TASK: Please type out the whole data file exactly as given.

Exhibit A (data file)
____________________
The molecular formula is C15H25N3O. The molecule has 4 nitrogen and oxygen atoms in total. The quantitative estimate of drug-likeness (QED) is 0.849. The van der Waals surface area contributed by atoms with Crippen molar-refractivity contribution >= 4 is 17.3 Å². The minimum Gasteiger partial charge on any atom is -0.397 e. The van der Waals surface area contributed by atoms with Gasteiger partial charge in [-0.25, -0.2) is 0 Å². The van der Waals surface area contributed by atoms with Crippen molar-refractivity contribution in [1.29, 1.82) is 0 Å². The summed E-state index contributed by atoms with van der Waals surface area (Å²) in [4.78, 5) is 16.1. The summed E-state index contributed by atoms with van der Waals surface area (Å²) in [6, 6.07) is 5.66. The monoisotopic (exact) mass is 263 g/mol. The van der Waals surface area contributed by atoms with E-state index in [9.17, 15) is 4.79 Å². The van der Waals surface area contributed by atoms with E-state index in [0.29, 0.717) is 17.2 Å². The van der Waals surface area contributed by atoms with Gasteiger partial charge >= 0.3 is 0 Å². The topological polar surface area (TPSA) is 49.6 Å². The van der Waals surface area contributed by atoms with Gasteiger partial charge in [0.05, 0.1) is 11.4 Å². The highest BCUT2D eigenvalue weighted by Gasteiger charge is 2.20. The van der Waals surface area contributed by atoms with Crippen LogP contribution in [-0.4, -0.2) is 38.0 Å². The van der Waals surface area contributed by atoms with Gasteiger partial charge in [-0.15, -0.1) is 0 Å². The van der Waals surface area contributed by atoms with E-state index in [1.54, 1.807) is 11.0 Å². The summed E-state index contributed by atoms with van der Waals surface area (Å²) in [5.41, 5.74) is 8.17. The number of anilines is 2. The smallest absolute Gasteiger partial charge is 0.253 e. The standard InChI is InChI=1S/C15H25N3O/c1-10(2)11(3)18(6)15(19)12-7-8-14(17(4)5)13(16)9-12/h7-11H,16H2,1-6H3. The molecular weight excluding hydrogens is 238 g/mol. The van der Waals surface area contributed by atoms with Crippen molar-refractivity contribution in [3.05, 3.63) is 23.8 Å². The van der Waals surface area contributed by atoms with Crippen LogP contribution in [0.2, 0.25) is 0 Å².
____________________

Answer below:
The molecular formula is C15H25N3O. The molecule has 4 nitrogen and oxygen atoms in total. The quantitative estimate of drug-likeness (QED) is 0.849. The van der Waals surface area contributed by atoms with Crippen molar-refractivity contribution >= 4 is 17.3 Å². The minimum Gasteiger partial charge on any atom is -0.397 e. The van der Waals surface area contributed by atoms with Gasteiger partial charge in [-0.25, -0.2) is 0 Å². The van der Waals surface area contributed by atoms with Crippen molar-refractivity contribution in [1.29, 1.82) is 0 Å². The summed E-state index contributed by atoms with van der Waals surface area (Å²) in [4.78, 5) is 16.1. The summed E-state index contributed by atoms with van der Waals surface area (Å²) in [6, 6.07) is 5.66. The monoisotopic (exact) mass is 263 g/mol. The van der Waals surface area contributed by atoms with E-state index in [9.17, 15) is 4.79 Å². The van der Waals surface area contributed by atoms with E-state index in [0.29, 0.717) is 17.2 Å². The van der Waals surface area contributed by atoms with Gasteiger partial charge >= 0.3 is 0 Å². The topological polar surface area (TPSA) is 49.6 Å². The van der Waals surface area contributed by atoms with Gasteiger partial charge in [0.05, 0.1) is 11.4 Å². The highest BCUT2D eigenvalue weighted by Gasteiger charge is 2.20. The van der Waals surface area contributed by atoms with Crippen LogP contribution in [-0.4, -0.2) is 38.0 Å². The van der Waals surface area contributed by atoms with Gasteiger partial charge in [-0.15, -0.1) is 0 Å². The van der Waals surface area contributed by atoms with E-state index in [1.54, 1.807) is 11.0 Å². The summed E-state index contributed by atoms with van der Waals surface area (Å²) in [5.41, 5.74) is 8.17. The number of anilines is 2. The smallest absolute Gasteiger partial charge is 0.253 e. The standard InChI is InChI=1S/C15H25N3O/c1-10(2)11(3)18(6)15(19)12-7-8-14(17(4)5)13(16)9-12/h7-11H,16H2,1-6H3. The molecular weight excluding hydrogens is 238 g/mol. The van der Waals surface area contributed by atoms with Crippen molar-refractivity contribution in [3.05, 3.63) is 23.8 Å². The van der Waals surface area contributed by atoms with Crippen LogP contribution in [0.2, 0.25) is 0 Å².